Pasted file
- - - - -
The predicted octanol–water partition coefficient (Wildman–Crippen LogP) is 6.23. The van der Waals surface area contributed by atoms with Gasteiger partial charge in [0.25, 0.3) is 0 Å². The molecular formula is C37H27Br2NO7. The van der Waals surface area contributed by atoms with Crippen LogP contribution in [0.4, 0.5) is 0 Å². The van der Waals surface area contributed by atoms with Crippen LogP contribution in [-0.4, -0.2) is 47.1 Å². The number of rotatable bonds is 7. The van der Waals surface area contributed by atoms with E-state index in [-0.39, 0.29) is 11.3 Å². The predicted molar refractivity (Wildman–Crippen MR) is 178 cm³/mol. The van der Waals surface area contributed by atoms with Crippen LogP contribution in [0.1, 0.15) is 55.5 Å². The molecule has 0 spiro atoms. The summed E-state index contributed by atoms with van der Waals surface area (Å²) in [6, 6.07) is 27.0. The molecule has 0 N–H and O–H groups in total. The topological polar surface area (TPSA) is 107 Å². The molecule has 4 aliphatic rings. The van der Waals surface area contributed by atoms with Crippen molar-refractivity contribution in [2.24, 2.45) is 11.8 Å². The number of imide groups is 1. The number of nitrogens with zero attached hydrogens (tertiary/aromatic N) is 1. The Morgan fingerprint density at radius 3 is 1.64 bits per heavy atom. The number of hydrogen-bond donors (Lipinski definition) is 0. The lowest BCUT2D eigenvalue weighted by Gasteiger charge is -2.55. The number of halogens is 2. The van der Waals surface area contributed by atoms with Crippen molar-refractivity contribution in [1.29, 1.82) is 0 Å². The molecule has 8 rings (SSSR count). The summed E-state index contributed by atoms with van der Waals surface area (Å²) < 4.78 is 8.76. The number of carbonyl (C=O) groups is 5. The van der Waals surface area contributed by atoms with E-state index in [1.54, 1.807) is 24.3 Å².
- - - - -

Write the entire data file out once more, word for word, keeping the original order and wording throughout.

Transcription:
The predicted octanol–water partition coefficient (Wildman–Crippen LogP) is 6.23. The van der Waals surface area contributed by atoms with Gasteiger partial charge in [0.25, 0.3) is 0 Å². The molecular formula is C37H27Br2NO7. The van der Waals surface area contributed by atoms with Crippen LogP contribution in [0.4, 0.5) is 0 Å². The van der Waals surface area contributed by atoms with Crippen LogP contribution in [-0.4, -0.2) is 47.1 Å². The number of rotatable bonds is 7. The van der Waals surface area contributed by atoms with E-state index in [-0.39, 0.29) is 11.3 Å². The predicted molar refractivity (Wildman–Crippen MR) is 178 cm³/mol. The van der Waals surface area contributed by atoms with Crippen LogP contribution in [0.1, 0.15) is 55.5 Å². The molecule has 0 spiro atoms. The summed E-state index contributed by atoms with van der Waals surface area (Å²) in [6, 6.07) is 27.0. The molecule has 0 N–H and O–H groups in total. The topological polar surface area (TPSA) is 107 Å². The molecule has 4 aliphatic rings. The van der Waals surface area contributed by atoms with Crippen molar-refractivity contribution in [2.24, 2.45) is 11.8 Å². The number of imide groups is 1. The number of nitrogens with zero attached hydrogens (tertiary/aromatic N) is 1. The Morgan fingerprint density at radius 3 is 1.64 bits per heavy atom. The number of hydrogen-bond donors (Lipinski definition) is 0. The lowest BCUT2D eigenvalue weighted by Gasteiger charge is -2.55. The number of halogens is 2. The van der Waals surface area contributed by atoms with Crippen molar-refractivity contribution in [1.29, 1.82) is 0 Å². The molecule has 8 rings (SSSR count). The summed E-state index contributed by atoms with van der Waals surface area (Å²) < 4.78 is 8.76. The number of carbonyl (C=O) groups is 5. The van der Waals surface area contributed by atoms with E-state index in [1.54, 1.807) is 24.3 Å².